While the level of play may not be the highest, the British Baseball League and the British Baseball Federation's senior leagues are the most notable in the country today. Both feature multiple senior leagues, with 13 clubs vying for the title in the top-tier Northern Baseball League and four in the BBF's National Baseball League. The worst teams in each league are relegated to a lower tier at the end of each season, while the best teams in the lower league can earn promotion to the top league.

All of these clubs, including the current powerhouse London Mets, are volunteer run. They depend on donations for equipment, travel and even the games themselves. According to Carroll, that just shows the effect baseball can have on you. “People go out of their way to play because they love it,” he tells me.

Even the players on the English national team, who came one out shy of advancing to the World Baseball Classic in 2017, pay out of pocket for the right to wear “Great Britain” across their chest. That’s the harsh truth of a country with limited baseball programs and only one true baseball complex located at Farnham Park, not far from where the English version of “The Office” was set.

“All the tier one European countries in baseball -- that's Holland, Italy, Germany, Czech Republic, Belgium even, and some lower-tier countries like Lithuania and Moldova -- they've all had at least one player signed by Major League teams,” Chetwynd says. “Britain is yet to have a single player signed by a major league club.”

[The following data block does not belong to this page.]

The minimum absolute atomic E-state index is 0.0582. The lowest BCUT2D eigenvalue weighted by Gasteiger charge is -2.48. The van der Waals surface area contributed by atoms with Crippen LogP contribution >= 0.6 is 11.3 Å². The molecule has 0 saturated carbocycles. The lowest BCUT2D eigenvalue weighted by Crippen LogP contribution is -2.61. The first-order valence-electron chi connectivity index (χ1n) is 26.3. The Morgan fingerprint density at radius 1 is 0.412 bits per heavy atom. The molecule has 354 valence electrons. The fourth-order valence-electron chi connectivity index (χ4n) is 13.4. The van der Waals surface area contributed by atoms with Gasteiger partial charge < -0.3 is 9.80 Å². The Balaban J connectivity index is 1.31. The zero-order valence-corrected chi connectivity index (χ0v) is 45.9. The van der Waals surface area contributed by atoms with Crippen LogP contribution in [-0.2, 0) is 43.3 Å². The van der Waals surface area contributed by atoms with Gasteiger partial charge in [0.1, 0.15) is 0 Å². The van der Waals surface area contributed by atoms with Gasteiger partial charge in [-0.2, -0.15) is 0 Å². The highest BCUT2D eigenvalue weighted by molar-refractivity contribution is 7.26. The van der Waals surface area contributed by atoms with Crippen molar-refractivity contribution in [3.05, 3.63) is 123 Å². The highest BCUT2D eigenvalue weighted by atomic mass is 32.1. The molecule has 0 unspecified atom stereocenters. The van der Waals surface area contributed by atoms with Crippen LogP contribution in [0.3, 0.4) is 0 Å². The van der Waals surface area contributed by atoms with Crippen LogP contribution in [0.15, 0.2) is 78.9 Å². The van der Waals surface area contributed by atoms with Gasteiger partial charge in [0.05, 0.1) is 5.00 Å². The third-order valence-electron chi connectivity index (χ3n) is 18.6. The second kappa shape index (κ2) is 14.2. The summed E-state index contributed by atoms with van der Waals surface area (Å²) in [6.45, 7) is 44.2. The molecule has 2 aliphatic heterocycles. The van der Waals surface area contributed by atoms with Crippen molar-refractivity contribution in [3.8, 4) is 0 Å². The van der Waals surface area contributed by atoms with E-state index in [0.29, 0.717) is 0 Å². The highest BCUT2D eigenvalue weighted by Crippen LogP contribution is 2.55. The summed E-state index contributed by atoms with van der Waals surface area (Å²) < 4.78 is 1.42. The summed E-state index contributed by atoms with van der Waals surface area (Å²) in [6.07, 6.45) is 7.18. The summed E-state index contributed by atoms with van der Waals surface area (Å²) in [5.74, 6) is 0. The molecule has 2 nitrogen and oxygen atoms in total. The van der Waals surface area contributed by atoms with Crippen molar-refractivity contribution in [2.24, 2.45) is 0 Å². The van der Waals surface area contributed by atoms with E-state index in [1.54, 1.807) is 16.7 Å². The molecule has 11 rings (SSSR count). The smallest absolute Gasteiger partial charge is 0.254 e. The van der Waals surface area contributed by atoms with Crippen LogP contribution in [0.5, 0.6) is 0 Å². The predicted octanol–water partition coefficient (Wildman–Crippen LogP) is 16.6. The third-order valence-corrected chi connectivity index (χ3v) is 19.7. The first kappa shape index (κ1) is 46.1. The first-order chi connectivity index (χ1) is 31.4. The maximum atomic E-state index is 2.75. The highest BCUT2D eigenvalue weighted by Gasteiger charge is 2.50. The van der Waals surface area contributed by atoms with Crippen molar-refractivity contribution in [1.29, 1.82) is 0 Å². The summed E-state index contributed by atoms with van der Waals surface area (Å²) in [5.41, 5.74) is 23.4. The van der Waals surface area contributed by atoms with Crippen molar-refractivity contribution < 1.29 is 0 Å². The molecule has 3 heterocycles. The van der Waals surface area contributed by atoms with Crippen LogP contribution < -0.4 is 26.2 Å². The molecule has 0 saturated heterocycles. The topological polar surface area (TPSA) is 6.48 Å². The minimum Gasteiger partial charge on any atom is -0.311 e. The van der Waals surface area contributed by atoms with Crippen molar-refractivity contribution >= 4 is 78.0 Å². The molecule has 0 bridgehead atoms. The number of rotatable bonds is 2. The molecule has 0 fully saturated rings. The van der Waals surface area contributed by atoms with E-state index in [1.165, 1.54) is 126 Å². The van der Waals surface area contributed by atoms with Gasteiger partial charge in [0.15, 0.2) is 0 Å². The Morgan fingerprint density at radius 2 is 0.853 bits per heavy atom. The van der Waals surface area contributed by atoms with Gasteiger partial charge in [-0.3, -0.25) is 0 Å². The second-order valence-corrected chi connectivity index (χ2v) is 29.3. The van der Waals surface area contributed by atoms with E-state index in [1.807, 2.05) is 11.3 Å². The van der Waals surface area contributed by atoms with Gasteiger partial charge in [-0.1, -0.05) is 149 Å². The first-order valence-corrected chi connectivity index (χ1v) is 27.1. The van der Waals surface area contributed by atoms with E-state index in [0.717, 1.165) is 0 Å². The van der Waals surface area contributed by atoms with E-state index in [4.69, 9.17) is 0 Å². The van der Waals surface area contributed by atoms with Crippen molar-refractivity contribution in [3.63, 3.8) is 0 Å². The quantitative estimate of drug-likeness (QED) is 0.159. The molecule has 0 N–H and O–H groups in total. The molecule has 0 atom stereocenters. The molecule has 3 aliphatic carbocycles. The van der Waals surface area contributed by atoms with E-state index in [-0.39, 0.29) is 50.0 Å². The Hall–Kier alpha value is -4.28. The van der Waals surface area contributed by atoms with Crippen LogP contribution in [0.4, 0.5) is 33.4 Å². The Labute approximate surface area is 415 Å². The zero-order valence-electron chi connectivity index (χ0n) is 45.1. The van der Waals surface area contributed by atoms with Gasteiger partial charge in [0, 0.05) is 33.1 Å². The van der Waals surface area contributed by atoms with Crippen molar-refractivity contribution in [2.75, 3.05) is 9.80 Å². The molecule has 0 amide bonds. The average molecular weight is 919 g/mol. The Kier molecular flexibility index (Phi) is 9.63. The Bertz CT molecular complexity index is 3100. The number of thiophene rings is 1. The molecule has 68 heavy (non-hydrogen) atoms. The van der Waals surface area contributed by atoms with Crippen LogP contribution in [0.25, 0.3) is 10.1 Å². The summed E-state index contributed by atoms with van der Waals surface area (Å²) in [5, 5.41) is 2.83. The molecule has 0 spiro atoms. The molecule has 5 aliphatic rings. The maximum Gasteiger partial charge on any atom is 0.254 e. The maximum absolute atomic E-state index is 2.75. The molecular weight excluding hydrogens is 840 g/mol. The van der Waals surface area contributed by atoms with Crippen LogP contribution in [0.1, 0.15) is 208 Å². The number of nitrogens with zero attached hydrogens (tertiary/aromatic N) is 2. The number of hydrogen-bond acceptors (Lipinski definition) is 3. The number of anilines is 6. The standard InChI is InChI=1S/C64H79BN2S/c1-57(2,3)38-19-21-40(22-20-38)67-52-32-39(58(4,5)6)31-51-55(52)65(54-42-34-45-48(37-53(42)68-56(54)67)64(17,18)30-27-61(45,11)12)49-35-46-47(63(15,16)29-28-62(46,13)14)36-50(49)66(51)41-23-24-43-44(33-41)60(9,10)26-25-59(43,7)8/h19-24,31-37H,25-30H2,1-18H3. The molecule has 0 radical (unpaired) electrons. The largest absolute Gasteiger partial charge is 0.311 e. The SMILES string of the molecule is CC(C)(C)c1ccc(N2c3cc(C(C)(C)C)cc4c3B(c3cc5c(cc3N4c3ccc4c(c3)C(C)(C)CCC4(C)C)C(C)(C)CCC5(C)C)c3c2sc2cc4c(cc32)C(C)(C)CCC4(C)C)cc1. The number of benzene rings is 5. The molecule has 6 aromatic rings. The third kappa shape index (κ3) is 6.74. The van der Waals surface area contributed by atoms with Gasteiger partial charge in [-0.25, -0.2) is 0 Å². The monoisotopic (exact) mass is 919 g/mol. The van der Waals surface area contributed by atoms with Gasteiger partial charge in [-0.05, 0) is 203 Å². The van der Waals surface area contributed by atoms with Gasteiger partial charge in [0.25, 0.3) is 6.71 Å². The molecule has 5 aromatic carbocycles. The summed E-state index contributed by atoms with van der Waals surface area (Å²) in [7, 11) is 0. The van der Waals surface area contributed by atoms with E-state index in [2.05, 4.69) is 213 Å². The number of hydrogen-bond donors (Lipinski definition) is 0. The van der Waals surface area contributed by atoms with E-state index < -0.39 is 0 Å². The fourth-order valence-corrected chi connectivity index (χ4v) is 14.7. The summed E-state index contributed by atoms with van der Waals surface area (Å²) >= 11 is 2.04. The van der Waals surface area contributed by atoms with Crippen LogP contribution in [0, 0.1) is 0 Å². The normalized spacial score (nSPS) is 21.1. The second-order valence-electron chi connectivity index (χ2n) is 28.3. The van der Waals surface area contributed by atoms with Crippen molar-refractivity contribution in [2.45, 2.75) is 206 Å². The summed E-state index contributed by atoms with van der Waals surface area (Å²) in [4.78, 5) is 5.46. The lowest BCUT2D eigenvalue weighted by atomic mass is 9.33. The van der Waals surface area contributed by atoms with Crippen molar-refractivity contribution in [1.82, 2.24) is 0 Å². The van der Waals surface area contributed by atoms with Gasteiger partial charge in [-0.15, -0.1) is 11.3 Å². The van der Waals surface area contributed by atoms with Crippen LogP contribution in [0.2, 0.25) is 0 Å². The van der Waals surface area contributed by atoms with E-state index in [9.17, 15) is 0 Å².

That’s a big part of Carroll’s vision for the National Team, exemplified by his mission statement of “Inspire, Develop, Perform.” But to get there, Carroll says they must get more children involved – echoing the foresight of English baseball forefather John Moores.

“I think getting into schools is the only achievable way to get more kids playing,” Carroll said. “I hope that opportunities like the MLB games here that can showcase the sport, too, so many kids can say, ‘Hey, look, there is another option.’ If you’re really good, you can earn as much money as you can playing any sport.”

While baseball’s history in England has ebbed and flowed, the future is as bright as can be. UK fan groups continue to pop up with followers staying up late into the night to follow their teams. A community of fans on Twitter has emerged. The game is growing in popularity on college campuses.

Chetwynd is particularly pleased about that last development. “They've done really well creating university baseball,” he says. “It’s become a kind of club sport. And they created a really vibrant university circuit.”

The London Series, featuring the iconic Red Sox and Yankees, might serve as another inflection point in the country’s baseball journey. To take the next step, English baseball might require the help of just one more one baseball-loving person, who doesn’t mind taking risks the country hasn’t seen since Ley and Moores.

“I’ve known the people who are involved with British baseball for nearly 20 years, and I know how much energy and drive they have for the sport. And I now know a lot of people who follow baseball in the U.K.,” Chetwynd said. “I believe that if someone gave them a little bit of a push, and then we had a little success on the field, that the combination could lead to something great.”